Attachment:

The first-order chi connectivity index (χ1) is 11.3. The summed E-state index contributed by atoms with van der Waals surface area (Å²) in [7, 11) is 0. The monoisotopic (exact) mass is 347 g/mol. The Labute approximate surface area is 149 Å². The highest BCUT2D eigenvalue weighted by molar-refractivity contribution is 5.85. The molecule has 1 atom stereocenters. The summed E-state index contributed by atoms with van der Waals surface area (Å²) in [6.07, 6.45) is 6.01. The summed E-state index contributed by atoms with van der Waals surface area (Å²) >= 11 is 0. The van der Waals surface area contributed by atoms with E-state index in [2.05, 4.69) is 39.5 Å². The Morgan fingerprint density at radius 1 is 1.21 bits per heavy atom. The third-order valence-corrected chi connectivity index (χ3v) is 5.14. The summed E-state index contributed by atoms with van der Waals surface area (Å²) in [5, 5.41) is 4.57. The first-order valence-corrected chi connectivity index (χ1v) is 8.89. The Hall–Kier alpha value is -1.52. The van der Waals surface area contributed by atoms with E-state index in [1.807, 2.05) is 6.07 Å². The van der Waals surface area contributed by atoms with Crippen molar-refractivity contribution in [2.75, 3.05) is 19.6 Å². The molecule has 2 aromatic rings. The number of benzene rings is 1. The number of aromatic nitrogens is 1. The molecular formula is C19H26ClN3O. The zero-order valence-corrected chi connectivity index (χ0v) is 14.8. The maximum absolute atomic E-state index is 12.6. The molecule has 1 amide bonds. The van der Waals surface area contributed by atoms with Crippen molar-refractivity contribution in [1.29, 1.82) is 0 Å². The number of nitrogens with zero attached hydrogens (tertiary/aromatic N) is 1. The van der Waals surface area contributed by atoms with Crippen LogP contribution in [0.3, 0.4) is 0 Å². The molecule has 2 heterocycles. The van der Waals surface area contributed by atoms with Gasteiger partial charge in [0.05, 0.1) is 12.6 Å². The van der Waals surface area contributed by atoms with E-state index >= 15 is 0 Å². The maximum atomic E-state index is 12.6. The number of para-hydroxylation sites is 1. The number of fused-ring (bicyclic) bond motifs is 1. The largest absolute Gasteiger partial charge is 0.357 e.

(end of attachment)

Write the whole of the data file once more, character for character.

The first-order chi connectivity index (χ1) is 11.3. The summed E-state index contributed by atoms with van der Waals surface area (Å²) in [7, 11) is 0. The monoisotopic (exact) mass is 347 g/mol. The Labute approximate surface area is 149 Å². The highest BCUT2D eigenvalue weighted by molar-refractivity contribution is 5.85. The molecule has 1 atom stereocenters. The summed E-state index contributed by atoms with van der Waals surface area (Å²) in [6.07, 6.45) is 6.01. The summed E-state index contributed by atoms with van der Waals surface area (Å²) >= 11 is 0. The van der Waals surface area contributed by atoms with E-state index in [2.05, 4.69) is 39.5 Å². The Morgan fingerprint density at radius 1 is 1.21 bits per heavy atom. The third-order valence-corrected chi connectivity index (χ3v) is 5.14. The summed E-state index contributed by atoms with van der Waals surface area (Å²) in [5, 5.41) is 4.57. The first-order valence-corrected chi connectivity index (χ1v) is 8.89. The Hall–Kier alpha value is -1.52. The van der Waals surface area contributed by atoms with E-state index in [1.807, 2.05) is 6.07 Å². The van der Waals surface area contributed by atoms with Crippen molar-refractivity contribution in [2.75, 3.05) is 19.6 Å². The molecule has 2 aromatic rings. The number of benzene rings is 1. The number of aromatic nitrogens is 1. The molecular formula is C19H26ClN3O. The zero-order valence-corrected chi connectivity index (χ0v) is 14.8. The maximum absolute atomic E-state index is 12.6. The molecule has 1 amide bonds. The van der Waals surface area contributed by atoms with Crippen molar-refractivity contribution in [1.29, 1.82) is 0 Å². The number of nitrogens with zero attached hydrogens (tertiary/aromatic N) is 1. The van der Waals surface area contributed by atoms with Crippen LogP contribution in [0.3, 0.4) is 0 Å². The molecule has 2 heterocycles. The van der Waals surface area contributed by atoms with Gasteiger partial charge in [0.05, 0.1) is 12.6 Å². The van der Waals surface area contributed by atoms with E-state index >= 15 is 0 Å². The maximum atomic E-state index is 12.6. The number of para-hydroxylation sites is 1. The number of fused-ring (bicyclic) bond motifs is 1. The largest absolute Gasteiger partial charge is 0.357 e.